Libya election: Likely delay raises fears of renewed conflict
Libya’s Dec. 24 presidential election is now all but certain to be postponed due to a dispute over who can run, raising fears that a period of relative calm will soon come to an end.
Why it matters: Many feared that a rushed, winner-take-all election in the deeply divided country would spark renewed conflict. A delay carries risks of its own.
The three main would-be candidates are all controversial.
- Khalifa Haftar, the rogue general who dominates Eastern Libya, launched a military offensive on Tripoli in 2019 that sparked renewed civil war.
- Saif al-Islam Gadhafi, an alleged war criminal who was rumored to be dead, has re-emerged as a potential heir to his late father, dictator Moammar Gadhafi.
- Interim Prime Minister Abdelhamid Dabeiba has broken a vow not to run, and critics say he's effectively bankrolling his campaign using state resources.
Driving the news: All three have faced legal challenges to their candidacies, some of which are ongoing. As a result, the electoral commission was unable to publish the candidate list on time to hold the requisite two weeks of campaigning before Dec. 24.
- It remains to be seen whether the now-inevitable postponement will be days-long, indefinite, or somewhere in between.
The state of play: Political factions are maneuvering to take advantage of the precarious situation, said Claudia Gazzini, Libya analyst for the International Crisis Group.
- Some want a delay of at least a year. Others contend Dabeiba's mandate ends on Dec. 24 and he must be replaced. Some are still pushing to vote as soon as possible.
- Gazzini said "the most realistic option" would be a delay of a few months in order to sort out the list of candidates, adjust the election law, and try to gather commitments to respect the result.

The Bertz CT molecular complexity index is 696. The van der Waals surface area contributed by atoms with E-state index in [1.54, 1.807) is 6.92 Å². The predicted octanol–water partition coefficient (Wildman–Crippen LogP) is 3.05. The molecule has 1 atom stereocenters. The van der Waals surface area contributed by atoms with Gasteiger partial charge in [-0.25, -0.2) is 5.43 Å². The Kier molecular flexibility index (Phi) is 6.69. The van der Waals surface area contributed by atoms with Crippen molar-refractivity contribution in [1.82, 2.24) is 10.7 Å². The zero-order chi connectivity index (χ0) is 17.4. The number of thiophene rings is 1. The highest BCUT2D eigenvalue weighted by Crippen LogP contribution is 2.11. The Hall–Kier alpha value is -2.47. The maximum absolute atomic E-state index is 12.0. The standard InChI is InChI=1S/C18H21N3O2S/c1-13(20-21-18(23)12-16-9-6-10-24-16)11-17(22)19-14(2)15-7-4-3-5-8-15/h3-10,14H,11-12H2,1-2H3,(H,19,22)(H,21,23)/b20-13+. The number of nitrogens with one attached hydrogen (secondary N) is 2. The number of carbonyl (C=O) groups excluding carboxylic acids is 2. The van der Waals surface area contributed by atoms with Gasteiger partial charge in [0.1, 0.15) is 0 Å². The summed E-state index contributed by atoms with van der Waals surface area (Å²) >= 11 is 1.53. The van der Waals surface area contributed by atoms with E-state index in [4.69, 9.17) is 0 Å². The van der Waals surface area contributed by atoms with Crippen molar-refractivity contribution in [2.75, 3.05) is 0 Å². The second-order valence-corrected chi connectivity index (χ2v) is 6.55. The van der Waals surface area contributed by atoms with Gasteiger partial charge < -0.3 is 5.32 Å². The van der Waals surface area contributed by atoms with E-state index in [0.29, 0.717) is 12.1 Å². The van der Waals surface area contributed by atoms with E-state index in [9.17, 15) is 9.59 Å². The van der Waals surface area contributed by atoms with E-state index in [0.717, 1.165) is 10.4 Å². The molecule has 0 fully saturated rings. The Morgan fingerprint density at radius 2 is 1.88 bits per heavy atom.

- Emadeddin Badi, a Libya expert at the Atlantic Council, contends that if an election is held under the current circumstances — with a disputed legal basis, no provisions for power-sharing and armed groups backing particular candidates — "it's going to manufacture a crisis more than it’s going to solve anything."
What to watch: The potential pitfalls of the two-part elections are many.
- "What happens if Haftar doesn’t make it to the second round?" Gazzini asked. "Is he going to all of a sudden say, ‘OK, no problem, I’m going to recognize the results anyways?’” This is, after all, the man who just launched a civil war.
- "What happens if Saif al-Islam turns out to be the winner? Is everyone going to be cool and accept it as the result?" she added.
Between the lines: That potential outcome is the cause of particular concern in Washington, Badi said. Russia is backing Saif's candidacy, he notes.
Flashback: Once the face of reform in his father's regime, Saif became a pariah from the moment he declared — during the uprising in 2011 against his father — that thousands would die and Libya would descend into civil war if the protests continued.
- Now those remarks strike many Libyans as prescient, Gazzini said, and Saif appears "clean from the dirty politics of the last 10 years."
- Many Libyans have grown nostalgic for the Gadhafi era after a decade of chaos.
What's next: "The definition of a dire situation or a conflict in Libya is now basically this surreal show of drones, foreigners, Syrian mercenaries, Russian mercenaries," Badi said.
- "We're bound to have some type of conflict, whether in the lead-up to elections being delayed or after the elections are delayed," he said, but likely not on that scale for now.